I have always thought of him at least as much in terms of his spontaneous, simple, human good-will, and understanding, as his love of scientific research and the human milieu in which it is done. However I did have occasion, in the following years, through his lectures, and discussions, to learn of his very deep understanding of group theoretical methods and his own special approaches to the solution of problems iin physics by group theoretical means.
Later, I also got to know him well as a friend with a very warm, good nature, and as a great canoeing excursion companion. This is something that he, and Doug, and Pavel Winternitz with his sons and friends had been doing for years before I was initiated into the experience. I won't talk about my own unusual predilections for ending up in the water, together with all the contents and supplies of whichever canoe had the misfortune to be carrying me. But I do remember one particular occasion at La Verendrye Park when, on arriving a little late to our campsite, Bob took a misstep on disembarking and ended up completely soaked. What was striking was that what to others might have been experienced as at least a mildly unpleasant mishap did not seem to diminish his good humour in the slightest. He continued to be as good-natured, good spirited and sociable, while trying to dry himself off, together with his drenched things, as at any other time - maybe even more so. And if we look at his characteristic smile on the pictures posted around us which is the way I always visualize him it was not diminished in the least after this dunking (which, if I remember correctly, actually occurred twice in succession). His pleasure in the environment and his good nature simply did not to allow any diminishing of the pleasure of the moment.
He often used to keep us entertained by stories, at the campfire or elsewhere, - and maybe it was from these, or perhaps on some other occasion that I formed an impression that there was one special time in his life in which he had been particularly happy. This was when he was a fighter pilot trainer during the war. One of the images on the posters shows him at this time, and it makes me think of one of the stories that he told of his experiences during that time. Probably others who are here, especially his family, will know of this story in more detail or others from that time - but it made a particular impression on me because of the way he told it. It seems that at some point while on a flying mission, his plane stalled, and he started into a dive. He described the moment, saying he thought he had better get the engine going again which after a time, he did succeed in doing but without any apparent recollection of distress as though he had just been curious about whether he would be able to do it in time or not. He did not describe it as a harrowing, frightening, or distressing experience but rather as a rather challenging moment whose outcome was not at all clear, and he described it with the same good-humoured smile and tone as one sees in the photograph of him as a pilot. Perhaps at the time, he didnšt have quite such a smile for the whole time before he got out of the stall, but somehow, I think that it must have returned to him very quickly afterwards, and the recollection of the incident just did not cause him any subsequent distress. He was certainly very happy in that period of his life, - but I think that he was also a man who found reason for happiness in all the phases of his life.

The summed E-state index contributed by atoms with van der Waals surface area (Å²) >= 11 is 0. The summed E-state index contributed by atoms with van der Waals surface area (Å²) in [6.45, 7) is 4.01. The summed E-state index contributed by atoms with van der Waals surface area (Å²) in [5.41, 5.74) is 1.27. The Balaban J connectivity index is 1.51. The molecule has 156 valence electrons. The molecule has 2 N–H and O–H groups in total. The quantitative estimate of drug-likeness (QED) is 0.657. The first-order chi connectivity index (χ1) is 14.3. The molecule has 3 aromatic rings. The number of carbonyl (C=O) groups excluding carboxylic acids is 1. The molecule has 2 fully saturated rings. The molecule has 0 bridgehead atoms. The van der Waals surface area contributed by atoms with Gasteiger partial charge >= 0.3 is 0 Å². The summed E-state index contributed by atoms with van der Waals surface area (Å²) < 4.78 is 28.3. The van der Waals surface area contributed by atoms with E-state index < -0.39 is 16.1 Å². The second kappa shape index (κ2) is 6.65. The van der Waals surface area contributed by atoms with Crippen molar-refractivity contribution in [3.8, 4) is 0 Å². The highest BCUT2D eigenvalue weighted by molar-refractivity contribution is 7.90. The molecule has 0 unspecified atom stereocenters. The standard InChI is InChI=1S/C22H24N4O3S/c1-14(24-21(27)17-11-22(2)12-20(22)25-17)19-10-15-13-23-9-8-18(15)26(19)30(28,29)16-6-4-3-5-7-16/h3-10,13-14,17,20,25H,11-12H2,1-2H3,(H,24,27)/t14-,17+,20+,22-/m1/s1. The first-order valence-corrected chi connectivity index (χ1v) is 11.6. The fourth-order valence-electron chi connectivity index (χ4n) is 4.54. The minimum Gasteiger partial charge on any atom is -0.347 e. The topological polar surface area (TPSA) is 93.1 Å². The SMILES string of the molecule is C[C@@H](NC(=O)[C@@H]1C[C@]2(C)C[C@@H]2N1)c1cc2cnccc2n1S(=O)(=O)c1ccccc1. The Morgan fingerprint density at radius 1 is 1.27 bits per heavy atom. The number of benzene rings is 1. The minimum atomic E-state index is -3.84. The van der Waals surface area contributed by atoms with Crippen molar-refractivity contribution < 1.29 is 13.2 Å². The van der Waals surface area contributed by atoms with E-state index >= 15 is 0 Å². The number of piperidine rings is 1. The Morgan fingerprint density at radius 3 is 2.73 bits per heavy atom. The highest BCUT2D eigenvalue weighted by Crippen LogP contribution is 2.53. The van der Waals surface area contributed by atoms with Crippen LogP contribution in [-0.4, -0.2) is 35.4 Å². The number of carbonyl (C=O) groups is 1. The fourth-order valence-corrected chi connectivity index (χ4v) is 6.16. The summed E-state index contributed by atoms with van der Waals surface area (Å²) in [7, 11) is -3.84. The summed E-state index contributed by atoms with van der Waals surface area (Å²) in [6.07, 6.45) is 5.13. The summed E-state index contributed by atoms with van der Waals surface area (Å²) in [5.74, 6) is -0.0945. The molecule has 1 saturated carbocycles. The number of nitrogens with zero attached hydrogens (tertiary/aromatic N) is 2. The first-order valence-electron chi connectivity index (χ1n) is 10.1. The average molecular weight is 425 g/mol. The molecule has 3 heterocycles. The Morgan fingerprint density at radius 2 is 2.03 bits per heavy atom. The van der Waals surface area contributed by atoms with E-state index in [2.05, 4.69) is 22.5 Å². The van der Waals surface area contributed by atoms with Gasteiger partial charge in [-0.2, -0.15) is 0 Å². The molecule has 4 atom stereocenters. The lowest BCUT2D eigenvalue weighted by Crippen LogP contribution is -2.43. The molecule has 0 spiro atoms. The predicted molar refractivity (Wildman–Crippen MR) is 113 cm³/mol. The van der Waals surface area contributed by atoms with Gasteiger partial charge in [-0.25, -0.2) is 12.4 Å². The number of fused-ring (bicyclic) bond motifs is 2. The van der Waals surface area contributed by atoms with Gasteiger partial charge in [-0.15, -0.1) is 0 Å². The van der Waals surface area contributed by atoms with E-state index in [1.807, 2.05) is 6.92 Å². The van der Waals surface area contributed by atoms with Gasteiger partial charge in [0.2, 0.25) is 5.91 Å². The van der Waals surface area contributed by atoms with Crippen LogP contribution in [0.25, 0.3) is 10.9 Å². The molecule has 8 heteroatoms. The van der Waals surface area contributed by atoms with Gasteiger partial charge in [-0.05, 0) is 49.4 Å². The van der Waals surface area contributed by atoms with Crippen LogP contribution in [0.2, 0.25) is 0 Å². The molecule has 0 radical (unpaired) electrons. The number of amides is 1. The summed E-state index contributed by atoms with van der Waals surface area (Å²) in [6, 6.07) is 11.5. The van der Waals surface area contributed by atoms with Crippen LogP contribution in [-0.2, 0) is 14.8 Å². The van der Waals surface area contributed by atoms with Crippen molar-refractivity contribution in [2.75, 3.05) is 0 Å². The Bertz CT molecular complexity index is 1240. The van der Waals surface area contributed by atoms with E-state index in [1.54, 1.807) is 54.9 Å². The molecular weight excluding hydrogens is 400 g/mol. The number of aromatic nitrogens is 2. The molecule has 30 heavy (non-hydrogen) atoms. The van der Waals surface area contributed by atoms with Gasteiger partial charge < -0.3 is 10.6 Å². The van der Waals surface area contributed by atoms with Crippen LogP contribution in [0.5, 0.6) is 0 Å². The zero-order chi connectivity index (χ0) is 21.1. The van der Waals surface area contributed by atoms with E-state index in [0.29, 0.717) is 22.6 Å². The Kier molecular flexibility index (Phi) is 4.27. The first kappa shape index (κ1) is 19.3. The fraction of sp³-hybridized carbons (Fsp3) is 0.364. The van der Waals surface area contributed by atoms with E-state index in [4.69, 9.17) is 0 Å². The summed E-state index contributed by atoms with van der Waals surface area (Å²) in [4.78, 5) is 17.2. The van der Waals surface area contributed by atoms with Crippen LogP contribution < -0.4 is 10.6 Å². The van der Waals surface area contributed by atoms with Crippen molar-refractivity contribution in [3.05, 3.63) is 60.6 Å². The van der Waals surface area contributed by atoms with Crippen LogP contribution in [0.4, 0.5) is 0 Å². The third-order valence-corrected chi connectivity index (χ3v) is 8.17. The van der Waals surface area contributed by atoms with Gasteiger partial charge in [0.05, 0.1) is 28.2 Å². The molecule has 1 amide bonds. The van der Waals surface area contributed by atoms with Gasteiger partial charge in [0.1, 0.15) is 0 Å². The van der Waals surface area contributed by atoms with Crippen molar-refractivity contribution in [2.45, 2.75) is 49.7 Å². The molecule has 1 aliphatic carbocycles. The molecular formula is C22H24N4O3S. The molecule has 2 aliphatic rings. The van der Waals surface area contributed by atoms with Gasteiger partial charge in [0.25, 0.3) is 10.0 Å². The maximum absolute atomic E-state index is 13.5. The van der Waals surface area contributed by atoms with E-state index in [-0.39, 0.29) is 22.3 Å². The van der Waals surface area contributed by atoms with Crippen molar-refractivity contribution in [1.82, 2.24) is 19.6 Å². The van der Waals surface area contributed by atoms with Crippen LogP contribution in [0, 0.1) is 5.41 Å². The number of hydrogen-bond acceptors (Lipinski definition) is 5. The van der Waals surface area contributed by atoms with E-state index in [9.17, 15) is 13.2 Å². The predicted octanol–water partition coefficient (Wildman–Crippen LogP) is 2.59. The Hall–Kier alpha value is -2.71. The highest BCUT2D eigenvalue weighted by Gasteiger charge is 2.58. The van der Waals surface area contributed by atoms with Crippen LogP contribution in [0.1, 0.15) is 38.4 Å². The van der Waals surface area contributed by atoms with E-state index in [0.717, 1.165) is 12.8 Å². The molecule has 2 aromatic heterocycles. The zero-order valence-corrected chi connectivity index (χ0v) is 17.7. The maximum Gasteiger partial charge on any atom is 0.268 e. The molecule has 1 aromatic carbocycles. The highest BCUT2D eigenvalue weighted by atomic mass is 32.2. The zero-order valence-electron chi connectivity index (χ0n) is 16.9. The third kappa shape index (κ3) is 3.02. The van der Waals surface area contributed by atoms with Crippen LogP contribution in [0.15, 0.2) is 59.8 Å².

That story came to mind many years later, when I came to visit him in the hospital after a multiple bypass operation, during which he was experiencing quite serious complications. He was in a pretty poor state, but I remembered that there had been many, many times in which health problems had loomed threateningly, yet he had managed somehow to get through them, in as good cheer as always, and bringing as little attention to the seriousness of the situation as he could. I couldn't help thinking "Will you be able to get through this one too, and back into flight again, as you were able so many times in the past?" And it really seemed, for a short while, that perhaps he could do it. I briefly saw him, just once more, at the CRM, some time after he had been released from hospital He seemed again in good cheer, - I even remember discussing with him possible places to go that summer, such as a conference in Crete that seemed particularly to appeal to him. But unfortunately, it was not to be.
When thinking of Bob, however, the images that come to mind are inevitably the smiling ones, like the one on the poster where he is standing before a blackboard, which really recalls the animated spirit that he brought to his lectures, or a mental one of him at a campfire telling or hearing stories, from the recent or more distant past, and enjoying it in great spirits, or one of him at home, at Rosemere, with his family and the dogs, or perhaps, the one which precedes what most of us, even his oldest friends here, could have been present to share with him namely, the one in pilot's uniform. He must have valued and enjoyed life very much. He certainly gave a great deal to all those around him, and I'm sure he received much love in return, both from his family, and from all those, colleagues, friends, students who knew him, learned from him, shared with him and benefited so greatly from the experience of having known him.